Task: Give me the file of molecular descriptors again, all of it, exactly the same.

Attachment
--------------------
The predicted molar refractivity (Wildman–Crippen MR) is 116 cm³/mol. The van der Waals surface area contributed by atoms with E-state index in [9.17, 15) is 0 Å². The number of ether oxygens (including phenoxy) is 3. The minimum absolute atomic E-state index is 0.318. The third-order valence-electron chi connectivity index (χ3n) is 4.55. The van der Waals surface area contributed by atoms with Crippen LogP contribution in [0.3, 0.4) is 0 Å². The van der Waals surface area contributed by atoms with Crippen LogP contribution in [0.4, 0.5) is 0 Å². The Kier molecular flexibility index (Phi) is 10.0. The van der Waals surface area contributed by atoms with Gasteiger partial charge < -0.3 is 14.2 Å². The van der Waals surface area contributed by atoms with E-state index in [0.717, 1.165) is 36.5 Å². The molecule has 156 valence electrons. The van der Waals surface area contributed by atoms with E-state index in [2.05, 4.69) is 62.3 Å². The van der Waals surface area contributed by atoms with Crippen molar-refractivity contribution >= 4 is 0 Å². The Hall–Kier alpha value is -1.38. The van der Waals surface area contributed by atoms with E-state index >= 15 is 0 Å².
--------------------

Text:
The predicted molar refractivity (Wildman–Crippen MR) is 116 cm³/mol. The van der Waals surface area contributed by atoms with E-state index in [9.17, 15) is 0 Å². The number of ether oxygens (including phenoxy) is 3. The minimum absolute atomic E-state index is 0.318. The third-order valence-electron chi connectivity index (χ3n) is 4.55. The van der Waals surface area contributed by atoms with Crippen LogP contribution in [0.3, 0.4) is 0 Å². The van der Waals surface area contributed by atoms with Crippen LogP contribution in [0.4, 0.5) is 0 Å². The Kier molecular flexibility index (Phi) is 10.0. The van der Waals surface area contributed by atoms with Gasteiger partial charge < -0.3 is 14.2 Å². The van der Waals surface area contributed by atoms with E-state index in [0.717, 1.165) is 36.5 Å². The molecule has 156 valence electrons. The van der Waals surface area contributed by atoms with E-state index in [2.05, 4.69) is 62.3 Å². The van der Waals surface area contributed by atoms with Crippen molar-refractivity contribution >= 4 is 0 Å². The Hall–Kier alpha value is -1.38. The van der Waals surface area contributed by atoms with E-state index >= 15 is 0 Å².